You may be interested to read

The full paper: Brimblecombe N, and others. The high cost of unpaid care by young people: health and economic impacts of providing unpaid care. BMC Public Health. 2020;20:1115

The wider study: The UK household longitudinal study

Review article: Sempik J, and others. Young Carers Research, Practice and Policy: An Overview and Critical Perspective on Possible Future DirectionsAdolescent Res. 2020;5:77–89

The Children's Society support website for carers: Supporting young carers

The Carers Trust website, a major charity for, with, and about carers.


Funding: This research was funded by the NIHR School for Social Care Research.

Conflicts of Interest: The study authors declare no conflicts of interest.

Disclaimer: NIHR Alerts are not a substitute for professional medical advice. They provide information about research which is funded or supported by the NIHR. Please note that views expressed in NIHR Alerts are those of the author(s) and reviewer(s) and not necessarily those of the NHS, the NIHR or the Department of Health and Social Care.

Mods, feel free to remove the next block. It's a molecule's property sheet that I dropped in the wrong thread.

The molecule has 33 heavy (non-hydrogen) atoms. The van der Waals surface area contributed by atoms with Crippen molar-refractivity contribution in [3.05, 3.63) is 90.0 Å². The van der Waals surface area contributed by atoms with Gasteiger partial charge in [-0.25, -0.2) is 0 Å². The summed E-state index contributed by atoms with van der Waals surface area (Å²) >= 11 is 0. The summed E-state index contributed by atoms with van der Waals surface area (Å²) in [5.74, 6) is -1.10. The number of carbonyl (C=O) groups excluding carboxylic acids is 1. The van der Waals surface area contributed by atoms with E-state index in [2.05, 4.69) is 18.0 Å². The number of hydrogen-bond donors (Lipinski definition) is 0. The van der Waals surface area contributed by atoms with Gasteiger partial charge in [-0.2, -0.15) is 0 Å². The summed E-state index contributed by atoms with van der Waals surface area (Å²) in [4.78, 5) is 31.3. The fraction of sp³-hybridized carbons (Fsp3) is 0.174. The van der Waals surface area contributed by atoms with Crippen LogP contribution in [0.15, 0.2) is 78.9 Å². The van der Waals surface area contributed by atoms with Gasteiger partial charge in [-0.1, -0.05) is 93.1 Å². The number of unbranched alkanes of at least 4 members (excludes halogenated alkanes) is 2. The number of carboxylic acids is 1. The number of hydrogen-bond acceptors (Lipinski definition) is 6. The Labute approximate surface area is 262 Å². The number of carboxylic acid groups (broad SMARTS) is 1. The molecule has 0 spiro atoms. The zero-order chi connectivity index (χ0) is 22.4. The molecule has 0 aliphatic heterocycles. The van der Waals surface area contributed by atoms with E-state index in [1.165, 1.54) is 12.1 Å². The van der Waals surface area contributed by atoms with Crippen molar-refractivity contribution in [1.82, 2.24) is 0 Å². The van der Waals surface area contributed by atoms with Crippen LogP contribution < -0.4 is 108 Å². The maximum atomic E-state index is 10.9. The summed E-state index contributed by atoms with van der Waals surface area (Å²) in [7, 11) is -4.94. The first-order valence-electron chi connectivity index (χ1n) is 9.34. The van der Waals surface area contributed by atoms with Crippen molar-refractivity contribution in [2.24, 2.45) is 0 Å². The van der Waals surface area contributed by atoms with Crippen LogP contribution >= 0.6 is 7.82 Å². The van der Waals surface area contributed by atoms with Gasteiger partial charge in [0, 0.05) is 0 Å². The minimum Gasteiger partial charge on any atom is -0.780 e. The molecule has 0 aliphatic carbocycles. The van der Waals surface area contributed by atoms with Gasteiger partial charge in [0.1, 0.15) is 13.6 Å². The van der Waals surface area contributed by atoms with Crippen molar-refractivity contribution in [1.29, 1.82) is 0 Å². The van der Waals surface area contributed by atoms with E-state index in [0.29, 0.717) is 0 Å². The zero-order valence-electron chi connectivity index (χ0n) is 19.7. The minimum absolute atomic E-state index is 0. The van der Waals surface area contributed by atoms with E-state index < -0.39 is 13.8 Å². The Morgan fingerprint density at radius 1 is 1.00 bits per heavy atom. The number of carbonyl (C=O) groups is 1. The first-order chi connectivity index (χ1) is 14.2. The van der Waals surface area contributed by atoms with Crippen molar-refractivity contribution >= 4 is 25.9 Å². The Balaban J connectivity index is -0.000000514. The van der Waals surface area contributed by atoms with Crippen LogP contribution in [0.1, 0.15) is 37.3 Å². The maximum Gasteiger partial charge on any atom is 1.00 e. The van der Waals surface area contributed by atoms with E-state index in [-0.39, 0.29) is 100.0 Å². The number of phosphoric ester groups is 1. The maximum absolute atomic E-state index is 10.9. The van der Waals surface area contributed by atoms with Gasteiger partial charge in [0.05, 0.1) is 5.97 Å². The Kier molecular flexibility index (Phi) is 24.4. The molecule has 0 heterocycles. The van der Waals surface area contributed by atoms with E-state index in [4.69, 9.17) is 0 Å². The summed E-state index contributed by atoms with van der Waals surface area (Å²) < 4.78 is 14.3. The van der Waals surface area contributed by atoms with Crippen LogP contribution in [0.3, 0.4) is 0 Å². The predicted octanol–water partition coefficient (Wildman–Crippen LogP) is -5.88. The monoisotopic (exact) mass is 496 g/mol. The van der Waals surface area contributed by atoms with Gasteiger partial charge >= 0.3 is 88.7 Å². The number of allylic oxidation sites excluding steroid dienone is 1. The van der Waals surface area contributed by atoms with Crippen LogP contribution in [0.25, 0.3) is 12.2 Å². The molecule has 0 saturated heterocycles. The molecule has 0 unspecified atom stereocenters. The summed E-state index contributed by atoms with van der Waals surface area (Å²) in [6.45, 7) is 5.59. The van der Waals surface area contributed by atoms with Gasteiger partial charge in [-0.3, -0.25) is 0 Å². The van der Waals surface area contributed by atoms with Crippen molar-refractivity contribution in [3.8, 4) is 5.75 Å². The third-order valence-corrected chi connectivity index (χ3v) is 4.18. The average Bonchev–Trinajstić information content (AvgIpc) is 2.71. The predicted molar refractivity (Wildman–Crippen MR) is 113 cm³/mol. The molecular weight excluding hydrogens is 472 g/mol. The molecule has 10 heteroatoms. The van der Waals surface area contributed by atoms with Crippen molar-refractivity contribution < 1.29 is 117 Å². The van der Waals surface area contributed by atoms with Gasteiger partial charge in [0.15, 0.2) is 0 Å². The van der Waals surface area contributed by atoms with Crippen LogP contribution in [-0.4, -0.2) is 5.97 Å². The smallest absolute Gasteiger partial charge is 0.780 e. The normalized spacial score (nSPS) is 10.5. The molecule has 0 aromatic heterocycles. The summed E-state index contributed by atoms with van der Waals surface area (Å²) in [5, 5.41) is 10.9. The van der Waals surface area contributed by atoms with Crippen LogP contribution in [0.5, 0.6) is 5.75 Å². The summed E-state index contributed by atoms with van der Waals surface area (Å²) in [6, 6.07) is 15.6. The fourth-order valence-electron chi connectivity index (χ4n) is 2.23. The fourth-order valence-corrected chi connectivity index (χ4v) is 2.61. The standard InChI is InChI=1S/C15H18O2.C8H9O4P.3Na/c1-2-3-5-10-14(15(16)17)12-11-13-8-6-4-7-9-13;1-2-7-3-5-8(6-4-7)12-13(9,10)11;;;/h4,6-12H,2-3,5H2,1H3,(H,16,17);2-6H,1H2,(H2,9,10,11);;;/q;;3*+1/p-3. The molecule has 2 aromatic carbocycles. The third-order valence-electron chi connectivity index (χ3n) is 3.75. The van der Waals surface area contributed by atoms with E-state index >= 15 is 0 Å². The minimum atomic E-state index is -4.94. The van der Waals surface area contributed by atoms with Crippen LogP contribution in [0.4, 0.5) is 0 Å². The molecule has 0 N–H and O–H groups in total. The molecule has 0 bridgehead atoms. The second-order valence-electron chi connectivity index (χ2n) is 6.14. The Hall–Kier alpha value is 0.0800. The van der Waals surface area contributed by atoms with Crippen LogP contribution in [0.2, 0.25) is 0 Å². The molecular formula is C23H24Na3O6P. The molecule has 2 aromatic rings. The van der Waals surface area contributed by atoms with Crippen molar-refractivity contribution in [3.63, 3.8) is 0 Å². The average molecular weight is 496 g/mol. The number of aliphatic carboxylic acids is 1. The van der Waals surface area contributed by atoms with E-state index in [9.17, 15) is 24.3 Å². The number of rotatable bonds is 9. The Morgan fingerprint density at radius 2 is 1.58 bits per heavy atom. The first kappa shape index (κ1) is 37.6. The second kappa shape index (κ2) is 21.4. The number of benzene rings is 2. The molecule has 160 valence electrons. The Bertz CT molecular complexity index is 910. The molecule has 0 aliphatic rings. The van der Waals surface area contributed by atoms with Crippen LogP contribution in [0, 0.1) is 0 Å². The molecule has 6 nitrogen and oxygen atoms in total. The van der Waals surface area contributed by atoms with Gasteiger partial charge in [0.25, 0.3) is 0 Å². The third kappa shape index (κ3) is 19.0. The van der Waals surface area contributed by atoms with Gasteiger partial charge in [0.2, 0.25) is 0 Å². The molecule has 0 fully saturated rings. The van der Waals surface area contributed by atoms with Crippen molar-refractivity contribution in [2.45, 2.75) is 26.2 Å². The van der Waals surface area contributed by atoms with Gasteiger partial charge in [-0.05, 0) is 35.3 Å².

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Study author

Nobody has looked before at the costs to young people and to government of young people providing care. To see it was more than a billion pounds a year was really surprising. It was disheartening to see the extent of how providing care, in many cases because of lack of alternatives, affected the young people and how it could lead to a compounding of existing disadvantages.

The COVID-19 pandemic has highlighted the importance of care provision in this country, and some of the problems. It is obviously not realistic to think that this one piece of research will be enough to change things on its own. But I think that showing quite how expensive the current set-up is will strengthen the case for reform.

Nicola Brimblecombe, Researcher on Care Policy, London School of Economics

Young carers’ support worker

When young adults have to care for a family member in their spare time instead of socialising with friends, it can prevent them making sound friendships. This can lead to them feeling isolated and lonely. They may have poor attendance at sixth form or college due to their caring role, and it can prevent them from going on to further education such as university. This can affect their future career prospects.